(b) It is also the intent of the Legislature that new technology will continue to permit the exercise of professional clinical judgment in providing patient care and patient advocacy by workers providing direct patient care. Clinical technology is intended to complement, not diminish, skills, judgment, and decisionmaking. Professional judgment, not algorithms, shall determine the care needed by patient populations or individuals.

SEC. 2.

 Article 2.7 (commencing with Section 2820) is added to Chapter 2 of Division 3 of the Labor Code, to read:
Article  2.7. Health Information Technology: Worker Rights

2820.
 (a) For purposes of this article, “technology” means scientific hardware or software including algorithms derived from the use of health care-related data, used to achieve a medical or nursing care objective at a health facility.
(b) Notwithstanding any law, use of technology shall not limit a worker who is providing direct patient care from exercising independent clinical judgment in assessment, evaluation, planning and implementation of care, nor from acting as a patient advocate. New technology shall not be used to replace the worker’s role in delivery of care to patients.
(c) Each worker who provides direct patient care shall be free to may override health information technology and clinical practice guidelines if, in their professional judgment, and in accordance with their scope of practice, practice, which includes receiving the approval of the patient’s physician, it is in the best interest of the patient to do so.
(d) An employer shall not retaliate or otherwise discriminate against a worker providing direct patient care who requests to override, or who discusses with other employees or supervisors about overriding, health information technology and clinical practice guidelines. A worker who is subject to retaliation or discrimination has the right under this article to file a complaint with the Labor Commissioner against an employer who retaliates or discriminates against the employee.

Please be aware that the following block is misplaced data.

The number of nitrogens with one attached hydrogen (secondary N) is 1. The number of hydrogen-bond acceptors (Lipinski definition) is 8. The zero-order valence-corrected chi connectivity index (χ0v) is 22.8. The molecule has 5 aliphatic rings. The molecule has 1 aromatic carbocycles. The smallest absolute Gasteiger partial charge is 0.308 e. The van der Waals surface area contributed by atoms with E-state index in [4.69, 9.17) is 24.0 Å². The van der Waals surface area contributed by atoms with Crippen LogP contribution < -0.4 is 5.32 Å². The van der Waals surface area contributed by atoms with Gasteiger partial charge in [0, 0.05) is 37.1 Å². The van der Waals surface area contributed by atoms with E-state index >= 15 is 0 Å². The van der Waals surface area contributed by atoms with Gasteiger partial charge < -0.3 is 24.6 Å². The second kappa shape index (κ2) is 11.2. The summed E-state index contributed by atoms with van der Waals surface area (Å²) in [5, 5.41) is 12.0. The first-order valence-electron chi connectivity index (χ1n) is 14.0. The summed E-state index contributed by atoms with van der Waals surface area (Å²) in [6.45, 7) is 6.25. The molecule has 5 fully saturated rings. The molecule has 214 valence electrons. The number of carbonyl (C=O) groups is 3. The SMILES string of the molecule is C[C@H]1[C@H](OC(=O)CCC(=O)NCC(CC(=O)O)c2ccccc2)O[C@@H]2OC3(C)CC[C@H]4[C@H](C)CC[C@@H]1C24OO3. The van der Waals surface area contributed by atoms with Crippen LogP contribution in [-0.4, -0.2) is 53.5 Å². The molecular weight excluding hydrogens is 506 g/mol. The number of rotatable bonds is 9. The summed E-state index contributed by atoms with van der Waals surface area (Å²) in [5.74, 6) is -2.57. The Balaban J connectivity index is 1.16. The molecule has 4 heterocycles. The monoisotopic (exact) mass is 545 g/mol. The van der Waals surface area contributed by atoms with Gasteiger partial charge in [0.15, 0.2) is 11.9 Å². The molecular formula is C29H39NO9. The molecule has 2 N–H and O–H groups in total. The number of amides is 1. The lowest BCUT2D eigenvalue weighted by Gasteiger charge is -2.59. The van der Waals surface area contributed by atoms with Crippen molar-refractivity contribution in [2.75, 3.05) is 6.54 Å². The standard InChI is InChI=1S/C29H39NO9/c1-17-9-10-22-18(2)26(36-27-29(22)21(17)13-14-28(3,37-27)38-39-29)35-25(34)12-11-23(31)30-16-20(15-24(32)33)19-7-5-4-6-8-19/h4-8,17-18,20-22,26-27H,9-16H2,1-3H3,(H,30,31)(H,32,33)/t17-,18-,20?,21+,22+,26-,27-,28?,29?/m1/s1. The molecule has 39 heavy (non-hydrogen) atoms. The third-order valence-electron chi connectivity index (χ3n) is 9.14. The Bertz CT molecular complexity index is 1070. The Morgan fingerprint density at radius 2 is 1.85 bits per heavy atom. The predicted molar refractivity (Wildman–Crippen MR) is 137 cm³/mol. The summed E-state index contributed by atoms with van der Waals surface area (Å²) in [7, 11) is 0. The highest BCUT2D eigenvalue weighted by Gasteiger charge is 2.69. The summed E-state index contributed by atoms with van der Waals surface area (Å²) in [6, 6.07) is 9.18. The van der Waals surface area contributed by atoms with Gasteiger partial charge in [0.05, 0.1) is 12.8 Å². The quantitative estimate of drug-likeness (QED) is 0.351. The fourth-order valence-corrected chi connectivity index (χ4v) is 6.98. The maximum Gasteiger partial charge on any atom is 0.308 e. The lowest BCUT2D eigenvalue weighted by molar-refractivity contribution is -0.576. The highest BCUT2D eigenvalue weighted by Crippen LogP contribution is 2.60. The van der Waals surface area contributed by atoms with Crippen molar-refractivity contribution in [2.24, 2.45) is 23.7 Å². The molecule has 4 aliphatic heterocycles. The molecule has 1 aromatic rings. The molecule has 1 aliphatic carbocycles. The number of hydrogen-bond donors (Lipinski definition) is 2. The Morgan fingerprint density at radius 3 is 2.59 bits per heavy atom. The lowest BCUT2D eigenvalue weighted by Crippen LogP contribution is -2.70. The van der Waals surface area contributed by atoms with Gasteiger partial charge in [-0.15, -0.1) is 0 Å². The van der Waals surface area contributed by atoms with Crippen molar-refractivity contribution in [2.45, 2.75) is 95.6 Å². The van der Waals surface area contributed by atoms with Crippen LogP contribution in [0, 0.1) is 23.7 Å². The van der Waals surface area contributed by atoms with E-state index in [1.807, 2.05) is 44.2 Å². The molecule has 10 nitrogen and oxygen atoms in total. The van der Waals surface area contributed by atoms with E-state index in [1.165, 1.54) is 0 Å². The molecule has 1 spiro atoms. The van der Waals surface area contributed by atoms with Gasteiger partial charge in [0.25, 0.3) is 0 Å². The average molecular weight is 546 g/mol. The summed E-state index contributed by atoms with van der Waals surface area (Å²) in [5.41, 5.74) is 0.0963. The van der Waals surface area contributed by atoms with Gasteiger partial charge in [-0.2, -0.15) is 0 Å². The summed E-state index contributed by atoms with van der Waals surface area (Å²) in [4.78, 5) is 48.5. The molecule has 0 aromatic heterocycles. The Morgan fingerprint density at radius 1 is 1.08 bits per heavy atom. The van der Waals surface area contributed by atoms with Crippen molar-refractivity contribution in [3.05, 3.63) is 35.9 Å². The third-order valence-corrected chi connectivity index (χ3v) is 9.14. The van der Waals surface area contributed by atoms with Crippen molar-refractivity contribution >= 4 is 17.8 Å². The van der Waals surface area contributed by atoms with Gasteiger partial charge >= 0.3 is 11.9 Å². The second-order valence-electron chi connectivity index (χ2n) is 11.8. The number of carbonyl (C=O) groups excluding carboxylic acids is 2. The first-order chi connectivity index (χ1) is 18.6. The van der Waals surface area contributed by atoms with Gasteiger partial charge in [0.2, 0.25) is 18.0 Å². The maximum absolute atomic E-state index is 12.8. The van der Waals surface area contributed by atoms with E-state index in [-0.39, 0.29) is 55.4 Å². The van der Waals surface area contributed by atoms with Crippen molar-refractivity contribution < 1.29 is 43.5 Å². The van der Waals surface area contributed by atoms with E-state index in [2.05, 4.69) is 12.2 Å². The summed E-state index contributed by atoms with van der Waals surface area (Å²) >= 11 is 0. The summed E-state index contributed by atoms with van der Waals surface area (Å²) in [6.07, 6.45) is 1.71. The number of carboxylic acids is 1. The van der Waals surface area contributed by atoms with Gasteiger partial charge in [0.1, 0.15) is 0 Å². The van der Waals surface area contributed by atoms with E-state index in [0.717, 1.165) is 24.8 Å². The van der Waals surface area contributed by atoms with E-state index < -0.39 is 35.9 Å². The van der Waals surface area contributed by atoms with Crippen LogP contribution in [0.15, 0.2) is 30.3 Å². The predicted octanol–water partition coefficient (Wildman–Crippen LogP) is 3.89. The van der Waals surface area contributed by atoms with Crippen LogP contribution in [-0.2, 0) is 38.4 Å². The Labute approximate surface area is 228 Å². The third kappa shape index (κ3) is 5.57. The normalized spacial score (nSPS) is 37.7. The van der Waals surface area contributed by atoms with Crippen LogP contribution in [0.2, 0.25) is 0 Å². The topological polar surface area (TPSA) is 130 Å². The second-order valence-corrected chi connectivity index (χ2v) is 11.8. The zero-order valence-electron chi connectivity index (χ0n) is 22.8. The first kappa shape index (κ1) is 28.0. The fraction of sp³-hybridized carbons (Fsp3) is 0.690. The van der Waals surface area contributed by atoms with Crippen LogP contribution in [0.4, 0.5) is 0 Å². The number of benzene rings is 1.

(e) Each employer shall notify all workers who provide direct patient care and, if subject to a collective bargaining agreement, their representatives prior to implementing new information technology that materially affects the job of the workers or their patients.
(f) (1) Each employer shall ensure that appropriate education or training is provided to its workers that provide direct patient care for purposes of educating or training those workers on how to utilize the new technology and to understand its limitations.
(2) The worker’s patient care assignment shall be taken into consideration when determining the appropriate method for training on new technology.
(g) (1) Health facilities shall provide opportunities for consult with workers providing who provide direct patient care in the affected clinical areas to participate in the design, building, and validation process for new technology impacting patient care delivery, consistent with the following: delivery.

(1)

(2) Representatives of a health facilities professional practice committee shall be entitled to may recommend measures to improve the delivery of safe, therapeutic, equitable, and effective care in conjunction with the use of new technology. Representatives of a health facilities professional practice committee shall also be entitled to may participate in the selection, design, building, and validation processes whenever new technology affecting the delivery of medical or nursing care is being considered.

(2)

(3) When sharing technology, technology in the design, building, and validation process for new technology pursuant to this subdivision, employers shall protect patient’s private medical information in accordance with the federal Health Insurance Portability and Accountability Act of 1996 (Public Law 104-191), known as HIPAA, and all other applicable privacy laws.
(h) This section shall not be construed to limit a medical staff’s right to establish, in medical staff bylaws, rules, or regulations, clinical criteria and standards to oversee and manage quality assurance, utilization review, and other medical staff activities pursuant to existing law.